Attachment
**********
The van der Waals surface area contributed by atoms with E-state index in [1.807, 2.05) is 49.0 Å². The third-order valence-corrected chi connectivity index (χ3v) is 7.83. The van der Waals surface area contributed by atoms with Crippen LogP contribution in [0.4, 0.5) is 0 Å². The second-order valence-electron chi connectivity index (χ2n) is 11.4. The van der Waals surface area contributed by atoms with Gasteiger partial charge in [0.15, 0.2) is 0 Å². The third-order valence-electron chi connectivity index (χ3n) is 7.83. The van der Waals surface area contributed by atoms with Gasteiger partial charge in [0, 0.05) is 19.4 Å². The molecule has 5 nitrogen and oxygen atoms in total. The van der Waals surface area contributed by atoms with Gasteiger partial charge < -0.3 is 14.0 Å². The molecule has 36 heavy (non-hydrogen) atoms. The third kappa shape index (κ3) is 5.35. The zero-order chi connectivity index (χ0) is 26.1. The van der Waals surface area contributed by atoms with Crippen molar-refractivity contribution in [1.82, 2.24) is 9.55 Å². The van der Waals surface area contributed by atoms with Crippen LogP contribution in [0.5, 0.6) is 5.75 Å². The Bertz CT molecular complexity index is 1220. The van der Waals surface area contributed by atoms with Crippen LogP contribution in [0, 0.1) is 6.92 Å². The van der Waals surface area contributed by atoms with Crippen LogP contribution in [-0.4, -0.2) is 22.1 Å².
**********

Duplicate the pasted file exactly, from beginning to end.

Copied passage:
The van der Waals surface area contributed by atoms with E-state index in [1.807, 2.05) is 49.0 Å². The third-order valence-corrected chi connectivity index (χ3v) is 7.83. The van der Waals surface area contributed by atoms with Crippen LogP contribution in [0.4, 0.5) is 0 Å². The second-order valence-electron chi connectivity index (χ2n) is 11.4. The van der Waals surface area contributed by atoms with Gasteiger partial charge in [0.15, 0.2) is 0 Å². The third-order valence-electron chi connectivity index (χ3n) is 7.83. The van der Waals surface area contributed by atoms with Gasteiger partial charge in [0, 0.05) is 19.4 Å². The molecule has 5 nitrogen and oxygen atoms in total. The van der Waals surface area contributed by atoms with Gasteiger partial charge < -0.3 is 14.0 Å². The molecule has 36 heavy (non-hydrogen) atoms. The third kappa shape index (κ3) is 5.35. The zero-order chi connectivity index (χ0) is 26.1. The van der Waals surface area contributed by atoms with Crippen molar-refractivity contribution in [1.82, 2.24) is 9.55 Å². The van der Waals surface area contributed by atoms with Crippen LogP contribution in [0.5, 0.6) is 5.75 Å². The Bertz CT molecular complexity index is 1220. The van der Waals surface area contributed by atoms with Crippen LogP contribution in [0, 0.1) is 6.92 Å². The van der Waals surface area contributed by atoms with Crippen LogP contribution in [-0.4, -0.2) is 22.1 Å².